People living with HIV/AIDS in China face difficulties accessing the necessary care.

Although the prevalence of HIV in China is low, providing an adequate  response to people needing treatment remains a challenge. China initiated the  ‘Four Frees and One Care’ policy in December 2003, providing HIV  counselling and testing, antiretroviral treatment, prevention of mother- to-child transmission and schooling for children orphaned by AIDS, all free of charge, but many people with the disease have not benefited from these  measures. According to the Ministry of Health, some regions and departments  are not sufficiently concerned with HIV, and there is still widespread  discrimination and stigma. A Chinese NGO, Aids Care China (ACC), is  developing quality care and treatment through private clinics, hoping to show  the impact this can have on people’s health and influence reforms that will  make care more widely available. In October 2011, at the request of ACC,  Médecins Sans Frontières (MSF) started supporting a clinic near the China– Myanmar border in Jiegao, Yunnan province, where there are high numbers of  Chinese and Burmese injecting drug users with HIV or HIV–TB and HIV–hepatitis C co-infection. In September, a four-person MSF team began  providing medical expertise and staff management under a one-year  agreement.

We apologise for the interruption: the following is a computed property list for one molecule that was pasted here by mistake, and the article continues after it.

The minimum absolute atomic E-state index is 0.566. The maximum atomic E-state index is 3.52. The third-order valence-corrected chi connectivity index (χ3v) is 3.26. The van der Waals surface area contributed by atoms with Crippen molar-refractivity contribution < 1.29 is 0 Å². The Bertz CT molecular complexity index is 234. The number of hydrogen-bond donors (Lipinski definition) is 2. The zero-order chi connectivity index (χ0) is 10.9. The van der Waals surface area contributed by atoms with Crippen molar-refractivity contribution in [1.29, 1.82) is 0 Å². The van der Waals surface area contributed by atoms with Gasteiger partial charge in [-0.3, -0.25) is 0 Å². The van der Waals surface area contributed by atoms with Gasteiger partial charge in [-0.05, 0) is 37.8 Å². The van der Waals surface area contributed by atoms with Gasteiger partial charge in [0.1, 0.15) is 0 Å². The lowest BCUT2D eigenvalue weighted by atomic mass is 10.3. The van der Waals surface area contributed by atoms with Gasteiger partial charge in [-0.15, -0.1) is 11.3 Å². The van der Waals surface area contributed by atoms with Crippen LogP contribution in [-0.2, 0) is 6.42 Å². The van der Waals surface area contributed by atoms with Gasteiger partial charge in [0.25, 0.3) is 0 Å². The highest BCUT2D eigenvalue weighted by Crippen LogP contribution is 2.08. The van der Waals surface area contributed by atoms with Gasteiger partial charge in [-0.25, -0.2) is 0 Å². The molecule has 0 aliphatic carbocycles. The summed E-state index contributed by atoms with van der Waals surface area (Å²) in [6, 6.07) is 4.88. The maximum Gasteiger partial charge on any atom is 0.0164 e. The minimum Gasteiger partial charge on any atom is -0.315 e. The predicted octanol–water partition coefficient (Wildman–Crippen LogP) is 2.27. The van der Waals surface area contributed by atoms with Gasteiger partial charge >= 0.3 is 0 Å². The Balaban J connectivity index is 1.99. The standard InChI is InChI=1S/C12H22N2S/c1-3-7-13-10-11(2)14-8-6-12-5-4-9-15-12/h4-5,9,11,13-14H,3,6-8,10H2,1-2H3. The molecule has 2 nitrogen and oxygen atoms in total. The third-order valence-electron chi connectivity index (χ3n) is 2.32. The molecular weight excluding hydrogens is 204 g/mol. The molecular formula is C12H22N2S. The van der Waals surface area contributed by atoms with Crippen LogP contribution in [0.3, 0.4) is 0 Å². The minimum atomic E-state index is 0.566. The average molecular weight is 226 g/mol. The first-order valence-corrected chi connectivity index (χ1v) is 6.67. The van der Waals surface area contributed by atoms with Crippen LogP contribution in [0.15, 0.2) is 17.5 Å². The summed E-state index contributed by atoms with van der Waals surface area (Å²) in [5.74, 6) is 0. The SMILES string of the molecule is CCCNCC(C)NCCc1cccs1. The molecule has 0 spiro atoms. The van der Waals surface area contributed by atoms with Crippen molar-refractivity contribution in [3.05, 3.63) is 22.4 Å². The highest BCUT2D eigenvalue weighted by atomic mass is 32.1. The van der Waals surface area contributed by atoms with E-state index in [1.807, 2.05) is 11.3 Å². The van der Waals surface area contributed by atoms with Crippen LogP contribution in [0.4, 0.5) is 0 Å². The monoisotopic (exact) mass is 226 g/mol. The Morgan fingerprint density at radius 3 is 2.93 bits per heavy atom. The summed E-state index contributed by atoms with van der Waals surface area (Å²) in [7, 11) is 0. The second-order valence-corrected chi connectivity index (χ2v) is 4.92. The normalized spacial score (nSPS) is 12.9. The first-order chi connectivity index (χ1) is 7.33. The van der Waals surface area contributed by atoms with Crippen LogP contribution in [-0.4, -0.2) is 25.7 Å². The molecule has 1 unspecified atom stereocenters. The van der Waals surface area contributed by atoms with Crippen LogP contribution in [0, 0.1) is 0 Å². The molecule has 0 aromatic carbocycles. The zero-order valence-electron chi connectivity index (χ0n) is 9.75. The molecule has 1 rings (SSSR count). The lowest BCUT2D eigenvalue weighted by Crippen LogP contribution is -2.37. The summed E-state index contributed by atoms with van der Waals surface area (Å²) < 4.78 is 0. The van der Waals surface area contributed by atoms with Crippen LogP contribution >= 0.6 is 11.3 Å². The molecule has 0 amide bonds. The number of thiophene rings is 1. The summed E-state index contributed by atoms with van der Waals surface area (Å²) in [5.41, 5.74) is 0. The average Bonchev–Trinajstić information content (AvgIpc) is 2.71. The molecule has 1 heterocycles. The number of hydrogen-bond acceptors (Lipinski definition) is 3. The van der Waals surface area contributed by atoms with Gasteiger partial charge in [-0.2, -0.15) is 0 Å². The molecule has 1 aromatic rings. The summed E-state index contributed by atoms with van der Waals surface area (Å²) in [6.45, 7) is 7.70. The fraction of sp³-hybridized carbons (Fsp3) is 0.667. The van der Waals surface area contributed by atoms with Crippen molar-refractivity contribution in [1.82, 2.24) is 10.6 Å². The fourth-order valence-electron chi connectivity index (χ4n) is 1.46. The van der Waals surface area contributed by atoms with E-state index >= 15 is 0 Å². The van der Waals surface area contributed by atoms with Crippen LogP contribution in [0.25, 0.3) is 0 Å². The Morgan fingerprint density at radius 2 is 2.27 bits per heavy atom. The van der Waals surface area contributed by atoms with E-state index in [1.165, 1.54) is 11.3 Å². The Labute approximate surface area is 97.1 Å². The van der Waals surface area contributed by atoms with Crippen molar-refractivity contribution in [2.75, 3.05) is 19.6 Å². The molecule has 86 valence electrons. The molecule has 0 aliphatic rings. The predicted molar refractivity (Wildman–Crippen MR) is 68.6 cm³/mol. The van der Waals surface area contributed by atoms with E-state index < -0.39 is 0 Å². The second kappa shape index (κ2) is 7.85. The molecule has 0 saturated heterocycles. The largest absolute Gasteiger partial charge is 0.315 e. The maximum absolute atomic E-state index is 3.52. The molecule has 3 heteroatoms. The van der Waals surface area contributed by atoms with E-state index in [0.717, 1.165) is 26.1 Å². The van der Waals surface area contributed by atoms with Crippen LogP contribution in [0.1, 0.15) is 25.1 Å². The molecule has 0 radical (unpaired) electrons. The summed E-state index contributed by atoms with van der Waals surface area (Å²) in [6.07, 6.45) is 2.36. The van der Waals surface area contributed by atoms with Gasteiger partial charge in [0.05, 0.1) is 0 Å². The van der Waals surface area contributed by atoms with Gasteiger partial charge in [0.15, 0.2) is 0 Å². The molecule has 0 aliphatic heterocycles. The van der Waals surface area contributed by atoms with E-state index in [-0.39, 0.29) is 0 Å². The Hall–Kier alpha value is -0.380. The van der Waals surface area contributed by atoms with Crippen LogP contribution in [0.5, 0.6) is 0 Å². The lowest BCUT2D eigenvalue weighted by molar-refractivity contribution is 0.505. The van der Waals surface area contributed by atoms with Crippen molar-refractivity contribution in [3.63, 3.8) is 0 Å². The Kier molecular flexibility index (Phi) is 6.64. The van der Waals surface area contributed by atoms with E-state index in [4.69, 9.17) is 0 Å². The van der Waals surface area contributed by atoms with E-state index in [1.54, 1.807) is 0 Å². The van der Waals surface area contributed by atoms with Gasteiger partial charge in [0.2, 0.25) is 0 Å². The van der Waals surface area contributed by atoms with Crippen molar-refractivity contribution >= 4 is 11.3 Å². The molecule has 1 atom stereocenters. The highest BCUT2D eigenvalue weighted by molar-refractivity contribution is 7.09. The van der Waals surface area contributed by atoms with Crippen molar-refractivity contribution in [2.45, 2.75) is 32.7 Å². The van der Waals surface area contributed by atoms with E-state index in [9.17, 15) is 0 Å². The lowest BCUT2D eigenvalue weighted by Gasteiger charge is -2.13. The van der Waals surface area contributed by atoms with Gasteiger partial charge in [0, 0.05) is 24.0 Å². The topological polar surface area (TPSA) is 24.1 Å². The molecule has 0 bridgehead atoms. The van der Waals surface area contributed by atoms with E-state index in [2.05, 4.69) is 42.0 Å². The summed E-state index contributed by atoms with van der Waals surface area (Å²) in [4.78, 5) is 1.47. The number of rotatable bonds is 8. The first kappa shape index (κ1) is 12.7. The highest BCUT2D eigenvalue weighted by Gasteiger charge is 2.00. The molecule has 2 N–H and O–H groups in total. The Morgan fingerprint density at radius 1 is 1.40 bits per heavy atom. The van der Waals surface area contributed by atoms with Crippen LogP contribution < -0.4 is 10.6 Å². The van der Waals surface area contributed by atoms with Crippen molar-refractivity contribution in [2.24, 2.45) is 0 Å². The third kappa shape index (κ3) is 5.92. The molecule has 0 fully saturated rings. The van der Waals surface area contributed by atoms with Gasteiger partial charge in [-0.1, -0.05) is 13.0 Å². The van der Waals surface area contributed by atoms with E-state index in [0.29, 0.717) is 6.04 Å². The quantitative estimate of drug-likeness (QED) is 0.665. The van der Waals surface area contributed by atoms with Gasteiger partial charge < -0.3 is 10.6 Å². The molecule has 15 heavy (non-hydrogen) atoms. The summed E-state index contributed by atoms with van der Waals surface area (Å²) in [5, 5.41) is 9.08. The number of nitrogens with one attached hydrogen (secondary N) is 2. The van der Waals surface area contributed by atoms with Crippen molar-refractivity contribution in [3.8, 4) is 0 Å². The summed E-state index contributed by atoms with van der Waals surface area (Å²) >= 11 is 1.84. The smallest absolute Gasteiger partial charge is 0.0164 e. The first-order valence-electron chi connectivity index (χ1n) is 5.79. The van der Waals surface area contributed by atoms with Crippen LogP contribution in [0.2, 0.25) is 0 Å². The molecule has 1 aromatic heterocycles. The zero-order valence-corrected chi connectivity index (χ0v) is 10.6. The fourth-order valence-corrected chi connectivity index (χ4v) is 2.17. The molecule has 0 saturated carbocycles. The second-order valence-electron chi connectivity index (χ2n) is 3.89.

Flooding in Guangxi
In August, more than 127,000 people were affected by flooding and a landslide in Guiping, Guangxi province. MSF  distributed ygiene kits, buckets, plastic sheeting and  mosquito nets to 950  households.

No. staff end 2013: 5 | Year MSF first worked in the country: 1989

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